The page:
Saturday, September 10, 2011

9/11, ten years later

For many of us, our coping mechanism when dealing with tragic events is not to think about it. When it comes to 9/11, I don't like to think about it but I remember some of that day. I was working out the gym when I heard something about a plane hitting the WTC. I thought it was some kind of freak accident and that, as usual, being a slow news day, the media was over-reacting as usual. I went to the showers, cleaned up and came back out, just in time to watch the second plane hit.

We stood around the TV, nobody wanted to work out, just stare at the unfolding carnage. I remember a TV crew walking in from their office next door, they interviewed me and others. We were all in a state of shock and as more information came in, like many other people, I was uncertain what was happening but this was a day that would change everyone's lives forever. I suspected some type of fanatics, wrapping themselves in misguided interpretation of Islam had something to do with this. I knew my small town was probably safe from attack but as I drove up to my girlfriend's house there was already a National Guardsman standing with an M-16 across the street, guarding the armory which was rapidly filling up.

We turned on the TV, already the pundits were trying to pin blame on someone but then, weren't we all? Everyone wanted answers and my brain was on overload. I turned it off, I didn't want to know anymore but down deep, I knew we were going to be striking back. We went upstairs and being the somewhat theatrical person I am, I turned on John Lennon and we made love.

I don't remember much of the rest of that day, or the days that followed. I do remember thinking to myself how proud I was of this country and how we came together in the face of this tragedy. Then the cynicism set in...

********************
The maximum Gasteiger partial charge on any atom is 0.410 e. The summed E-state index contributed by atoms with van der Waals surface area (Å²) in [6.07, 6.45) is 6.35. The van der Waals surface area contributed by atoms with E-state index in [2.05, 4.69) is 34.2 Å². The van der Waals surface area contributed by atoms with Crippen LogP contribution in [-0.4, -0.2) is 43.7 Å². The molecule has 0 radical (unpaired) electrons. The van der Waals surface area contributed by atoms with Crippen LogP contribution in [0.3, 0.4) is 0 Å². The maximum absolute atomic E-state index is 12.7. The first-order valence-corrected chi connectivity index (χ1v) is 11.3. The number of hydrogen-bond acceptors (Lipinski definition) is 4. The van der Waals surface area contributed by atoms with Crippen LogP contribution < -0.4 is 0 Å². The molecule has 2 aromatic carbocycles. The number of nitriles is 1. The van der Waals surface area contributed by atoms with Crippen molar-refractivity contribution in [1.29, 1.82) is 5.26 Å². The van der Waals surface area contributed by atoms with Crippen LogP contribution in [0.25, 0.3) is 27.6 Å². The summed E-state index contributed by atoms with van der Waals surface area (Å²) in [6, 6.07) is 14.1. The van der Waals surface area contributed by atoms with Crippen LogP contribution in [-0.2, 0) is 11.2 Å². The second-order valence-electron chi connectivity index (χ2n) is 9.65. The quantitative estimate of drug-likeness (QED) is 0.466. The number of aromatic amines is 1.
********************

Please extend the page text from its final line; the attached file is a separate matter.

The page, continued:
Shortly afterwards, the profiteering started. The gym I worked out at, and was employed by, decided to drape the place in little plastic flags (made in China, of course) and announce they would be putting on a weight-lifting competition/fundraiser for the Red Cross. I was skeptical but went about the task of taping the flags up and making my donation. My suspicions were confirmed on the day of the event when the manager cared more about signing up participants for gym memberships than the amount of money we had raised for the Red Cross.

As the days and weeks went by, I still held out hope but it faded with the barrage of calls of war against anyone and everyone that didn't wholeheartedly support a new crusade against Islam. Yet, I didn't have a problem with the initial war in Afghanistan. Once we had identified Osama Bin Laden as the mastermind, I had the hope that our special forces would produce his corpse within a few weeks. Back then, as I do now, I do believe in revenge, as long as it is focused and done with a legitimate purpose.

The part that embittered me forever was a combination of the attempts to make money off the tragedy and the rampant pseudo-patriotism. Unlike most people, I didn't have that much of a problem with Bush until his speech in which he declared "you are with us or you are with the terrorists". Even then, I chalked it up to the emotion we all felt.

It wasn't until the run-up to the war in Iraq and the calls to "nuke all the ragheads" that I had finally had enough. Up until then, I was a registered Republican but then, 9-11 had finally changed everything.

I still cringe every time I accidentally see a replay of the second plane hitting the WTC. I still get tears in my eyes almost every time I am reminded of that day. It is a scar that I can never, ever forget.

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